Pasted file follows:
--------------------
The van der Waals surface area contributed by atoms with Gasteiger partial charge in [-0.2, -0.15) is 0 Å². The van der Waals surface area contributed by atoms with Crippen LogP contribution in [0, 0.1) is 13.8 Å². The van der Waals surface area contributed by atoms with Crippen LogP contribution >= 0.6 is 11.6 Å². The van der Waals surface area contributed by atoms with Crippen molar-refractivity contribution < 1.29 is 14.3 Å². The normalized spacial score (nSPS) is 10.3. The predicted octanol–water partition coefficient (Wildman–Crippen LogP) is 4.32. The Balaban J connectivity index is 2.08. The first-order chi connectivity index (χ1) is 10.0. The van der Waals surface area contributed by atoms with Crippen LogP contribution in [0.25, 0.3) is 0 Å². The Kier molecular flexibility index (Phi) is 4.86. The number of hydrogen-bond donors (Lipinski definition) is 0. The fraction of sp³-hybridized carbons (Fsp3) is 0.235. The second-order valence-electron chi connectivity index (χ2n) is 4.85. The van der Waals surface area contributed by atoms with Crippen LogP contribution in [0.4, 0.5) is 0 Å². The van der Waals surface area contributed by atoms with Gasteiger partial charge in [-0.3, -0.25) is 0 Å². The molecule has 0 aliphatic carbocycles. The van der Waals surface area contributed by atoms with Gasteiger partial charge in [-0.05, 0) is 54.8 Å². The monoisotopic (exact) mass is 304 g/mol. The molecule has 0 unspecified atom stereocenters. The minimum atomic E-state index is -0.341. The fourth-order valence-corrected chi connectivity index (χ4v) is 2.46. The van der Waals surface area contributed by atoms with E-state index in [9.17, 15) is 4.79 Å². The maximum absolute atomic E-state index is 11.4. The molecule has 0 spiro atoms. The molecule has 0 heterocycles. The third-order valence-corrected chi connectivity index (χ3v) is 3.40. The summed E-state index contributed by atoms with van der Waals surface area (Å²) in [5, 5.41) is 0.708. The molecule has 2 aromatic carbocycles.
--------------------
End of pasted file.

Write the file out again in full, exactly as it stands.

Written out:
The van der Waals surface area contributed by atoms with Gasteiger partial charge in [-0.2, -0.15) is 0 Å². The van der Waals surface area contributed by atoms with Crippen LogP contribution in [0, 0.1) is 13.8 Å². The van der Waals surface area contributed by atoms with Crippen LogP contribution >= 0.6 is 11.6 Å². The van der Waals surface area contributed by atoms with Crippen molar-refractivity contribution < 1.29 is 14.3 Å². The normalized spacial score (nSPS) is 10.3. The predicted octanol–water partition coefficient (Wildman–Crippen LogP) is 4.32. The Balaban J connectivity index is 2.08. The first-order chi connectivity index (χ1) is 10.0. The van der Waals surface area contributed by atoms with Crippen LogP contribution in [0.25, 0.3) is 0 Å². The Kier molecular flexibility index (Phi) is 4.86. The number of hydrogen-bond donors (Lipinski definition) is 0. The fraction of sp³-hybridized carbons (Fsp3) is 0.235. The second-order valence-electron chi connectivity index (χ2n) is 4.85. The van der Waals surface area contributed by atoms with Crippen LogP contribution in [0.4, 0.5) is 0 Å². The van der Waals surface area contributed by atoms with Gasteiger partial charge in [-0.3, -0.25) is 0 Å². The molecule has 0 aliphatic carbocycles. The van der Waals surface area contributed by atoms with Gasteiger partial charge in [-0.05, 0) is 54.8 Å². The monoisotopic (exact) mass is 304 g/mol. The molecule has 0 unspecified atom stereocenters. The minimum atomic E-state index is -0.341. The fourth-order valence-corrected chi connectivity index (χ4v) is 2.46. The van der Waals surface area contributed by atoms with E-state index in [9.17, 15) is 4.79 Å². The maximum absolute atomic E-state index is 11.4. The molecule has 0 spiro atoms. The molecule has 0 heterocycles. The third-order valence-corrected chi connectivity index (χ3v) is 3.40. The summed E-state index contributed by atoms with van der Waals surface area (Å²) in [5, 5.41) is 0.708. The molecule has 2 aromatic carbocycles.